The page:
ENGLISH: Whakatōhea and the Crown sign Deed of Settlement A Deed of Settlement has been signed between Whakatōhea and the Crown, 183 years to the day since Whakatōhea rangatira signed the Treaty of Waitangi, Minister for Treaty of Waitangi Negotiations Andrew Little has announced. Whakatōhea is an iwi based in ...
    BeehiveBy beehive.govt.nz
    1 week ago
  • New Chair appointed to New Zealand National Commission for UNESCO
    Elizabeth Longworth has been appointed as the Chair of the New Zealand National Commission for UNESCO, Associate Minister of Education Jo Luxton announced today. UNESCO is the United Nations agency responsible for promoting cooperative action among member states in the areas of education, science, culture, social science (including peace and ...
    BeehiveBy beehive.govt.nz
    1 week ago
  • Tourism transformation starts with people
    Tourism and hospitality employer accreditation scheme to recognise quality employers Better education and career opportunities in tourism Cultural competency to create more diverse and inclusive workplaces Innovation and technology acceleration to drive satisfying, skilled jobs Strengthening our tourism workers and supporting them into good career pathways, pay and working conditions ...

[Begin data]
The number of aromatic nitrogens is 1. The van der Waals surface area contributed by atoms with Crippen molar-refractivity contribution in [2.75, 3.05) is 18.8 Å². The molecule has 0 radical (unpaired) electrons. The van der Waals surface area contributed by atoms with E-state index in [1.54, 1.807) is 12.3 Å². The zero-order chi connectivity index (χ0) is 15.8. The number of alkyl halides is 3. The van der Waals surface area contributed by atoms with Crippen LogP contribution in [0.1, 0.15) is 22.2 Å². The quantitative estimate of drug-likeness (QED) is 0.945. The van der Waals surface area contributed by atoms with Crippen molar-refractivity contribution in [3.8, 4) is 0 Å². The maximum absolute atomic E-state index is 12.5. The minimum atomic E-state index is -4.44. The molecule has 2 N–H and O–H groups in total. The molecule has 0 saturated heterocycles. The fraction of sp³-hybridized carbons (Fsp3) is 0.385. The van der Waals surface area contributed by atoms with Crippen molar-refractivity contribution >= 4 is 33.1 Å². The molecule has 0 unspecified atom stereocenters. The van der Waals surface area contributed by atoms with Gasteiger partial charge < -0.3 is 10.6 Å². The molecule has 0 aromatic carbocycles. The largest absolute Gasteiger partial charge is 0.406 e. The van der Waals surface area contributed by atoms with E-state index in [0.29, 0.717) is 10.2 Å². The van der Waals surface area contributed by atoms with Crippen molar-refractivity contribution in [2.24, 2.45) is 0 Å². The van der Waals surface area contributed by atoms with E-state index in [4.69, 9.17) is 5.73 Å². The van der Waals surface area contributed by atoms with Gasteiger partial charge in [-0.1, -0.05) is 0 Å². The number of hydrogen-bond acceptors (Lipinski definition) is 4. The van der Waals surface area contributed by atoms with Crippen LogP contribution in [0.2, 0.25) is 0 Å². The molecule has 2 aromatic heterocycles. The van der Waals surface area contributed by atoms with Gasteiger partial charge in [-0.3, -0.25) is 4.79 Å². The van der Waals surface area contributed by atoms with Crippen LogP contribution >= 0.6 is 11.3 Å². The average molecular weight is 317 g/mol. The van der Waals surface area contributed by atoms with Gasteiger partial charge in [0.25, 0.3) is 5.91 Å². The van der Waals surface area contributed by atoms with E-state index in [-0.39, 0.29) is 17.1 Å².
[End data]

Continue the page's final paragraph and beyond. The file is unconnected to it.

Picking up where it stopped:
BeehiveBy beehive.govt.nz
    1 week ago
  • Tourism transformation starts with people
    Tourism and hospitality employer accreditation scheme to recognise quality employers Better education and career opportunities in tourism Cultural competency to create more diverse and inclusive workplaces Innovation and technology acceleration to drive satisfying, skilled jobs Strengthening our tourism workers and supporting them into good career pathways, pay and working conditions ...
    BeehiveBy beehive.govt.nz
    1 week ago
  • Te ao Māori health services cheaper and more accessible for whānau
      Greater access to primary care, including 193 more front line clinical staff More hauora services and increased mental health support Boost for maternity and early years programmes Funding for cancers, HIV and longer term conditions    Greater access to primary care, improved maternity care and mental health support  are ...
    BeehiveBy beehive.govt.nz
    1 week ago
  • Te ao Māori health services more accessible for whānau
      Greater access to primary care, including 193 more front line clinical staff More hauora services and increased mental health support Boost for maternity and early years programmes Funding for cancers, HIV and longer term conditions    Greater access to primary care, improved maternity care and mental health support  are ...
    BeehiveBy beehive.govt.nz
    1 week ago